A VPN is one of the most useful services for modern-day internet users. It significantly enhances the security of your browsing through the encryption of connection. In addition to that, it increases your anonymity by not revealing your actual locations and eventually allows you to access content that is not available in your own region.
Although there are many providers that offer ready-to-use VPN solutions if you want more control over your solution, you can opt for a different way – configuring a VPN on your own server. Just find and purchase a VPS server with Bitcoin acceptance or with any other currency and follow the guide that follows.
Why use and not use a VPN on your own VPS?
- More control: Having a VPN on your own VPS means more control. You don’t go to third-party providers, so there is no chance they will be able to have a look at your data.
- Price: Besides that, prices for minimum VPS servers are often cheaper than ones of ready-made VPN offers.
- Customizability: You’ll be able to customize your VPN and your server according to your most particular needs.
- Software: Software used for setting up your VPN is free and open source, featuring a minimalistic yer clear, and intuitive interface.
- Configuration: The configuration of a VPN is pretty quick and straightforward.
The main drawback of such a solution is that you can’t switch between different countries, but not all users actually need it.
Setting up a Virtual Private Network on your own Virtual Private Server
After purchasing your VPS server, you’ll have to log in to it using SSH. After that, you can proceed to the actual configuration of your server.
- Prepare the server
Perform a couple of steps on the preparation of your server for further VPN configuration. Make sure your server is up-to-date while some basic security measures, such as firewall setup, and SSH key authentication are applied.
- Install OpenVPN
Setting up your server will require you to install a special VPN solution on it. There are various VPN solutions available, and in the following, we will work with OpenVPN which is arguably one of the best solutions available, being free, open source, and providing a clear and intuitive interface.
Log in to your server with SSH if you haven’t done it yet. Then install OpenVPN with an appropriate command for your system. On Debian and systems based on it, you will have to use:
sudo apt-get install openvpn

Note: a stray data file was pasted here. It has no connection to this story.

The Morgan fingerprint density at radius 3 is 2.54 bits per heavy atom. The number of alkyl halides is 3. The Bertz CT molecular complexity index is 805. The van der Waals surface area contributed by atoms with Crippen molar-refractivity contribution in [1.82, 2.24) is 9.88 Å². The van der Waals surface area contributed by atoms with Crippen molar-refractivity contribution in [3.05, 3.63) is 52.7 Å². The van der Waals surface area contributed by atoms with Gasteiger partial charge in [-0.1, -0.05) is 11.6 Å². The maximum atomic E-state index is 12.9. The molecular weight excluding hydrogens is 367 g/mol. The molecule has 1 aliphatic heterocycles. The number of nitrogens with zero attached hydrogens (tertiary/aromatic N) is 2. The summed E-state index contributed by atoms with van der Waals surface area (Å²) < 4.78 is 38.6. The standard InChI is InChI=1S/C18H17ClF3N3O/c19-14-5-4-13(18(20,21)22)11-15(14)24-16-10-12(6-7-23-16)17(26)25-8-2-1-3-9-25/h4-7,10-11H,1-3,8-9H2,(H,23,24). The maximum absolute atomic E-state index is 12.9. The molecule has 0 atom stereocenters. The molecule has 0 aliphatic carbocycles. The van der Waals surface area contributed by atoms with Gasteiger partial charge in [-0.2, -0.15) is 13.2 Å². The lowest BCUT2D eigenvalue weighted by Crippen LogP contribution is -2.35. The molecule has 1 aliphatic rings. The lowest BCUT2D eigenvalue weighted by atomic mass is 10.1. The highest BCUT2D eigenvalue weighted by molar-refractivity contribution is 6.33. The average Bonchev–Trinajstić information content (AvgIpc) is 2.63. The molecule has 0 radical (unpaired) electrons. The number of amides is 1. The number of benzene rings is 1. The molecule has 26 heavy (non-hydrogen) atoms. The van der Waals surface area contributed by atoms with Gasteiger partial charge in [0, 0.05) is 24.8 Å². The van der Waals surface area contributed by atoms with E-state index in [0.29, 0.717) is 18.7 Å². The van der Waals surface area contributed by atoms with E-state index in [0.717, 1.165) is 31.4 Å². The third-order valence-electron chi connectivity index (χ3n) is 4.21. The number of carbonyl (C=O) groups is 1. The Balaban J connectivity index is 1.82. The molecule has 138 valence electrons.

- Configure OpenVPN
Create a directory for your OpenVPN configuration files. A typical option is /etc/openvpn.
Then, generate server and client certificates. For this purpose, you can use easy-rsa or a similar tool for creating a Public Key Infrastructure (PKI). Within this, you’ll need to generate a CA (Certificate Authority), server certificate and key, and client certificates and keys.
Afterwards, you should configure server settings. Open the OpenVPN server configuration file (it’s most likely named server.conf). Set up parameters like port, protocol, network settings, encryption, and other security settings.
Now you should Enable IP forwarding by modifying your sysctl settings.
- Set Up Routing and Firewall Rules
After the configuration of OpenVPN, you’ll have to set up some settings regarding Network Address Translation (NAT) to allow traffic from your VPN to reach the internet and firewall, to ensure your firewall is configured to allow VPN traffic.
- Start and Enable OpenVPN Server
Not it’s time to start your OpenVPN services by using your system’s service manager:
sudo systemctl start openvpn@server
To ensure that OpenVPN starts on boot, use a command like:
sudo systemctl start openvpn@server
- Configure VPN Clients
Now you have to transfer the client certificates and keys to the devices that will connect to the VPN. Afterward, you should install the OpenVPN client on the devices you are going to use the VPN from and configure it with the client certificates and server connection details.
- Test Your VPN
Make sure your VPN works as it is supposed to. Connect to the VPN through the client device, verify that you access the internet through the VPN, and make sure there are no DNS leaks, your actual IP remains hidden.
After you’ve set up your VPN on your VPS, feel free to benefit from the advantages it offers.
We now want to offer a couple of recommendations.
To maintain the security of OpenVPN, perform regular updates of the software and your server. Also, make sure to regularly back up your server and the OpenVPN configuration. Make sure to set up logging to monitor the VPN access and potential security issues.
If you have any questions, you can always go and check the rich documentation of OpenVPN, especially in case you want to fine-tune its configuration. Otherwise, you might also look for online tutorials or community support.
A VPN is a must-have solution in the modern world where everything wants to track us and use our data for targeted advertisement and even worse stuff. If you want even more independence and don’t want to go to third-party providers, you can just configure your own VPN on your own VPS. We hope that the guide provided was helpful, good luck!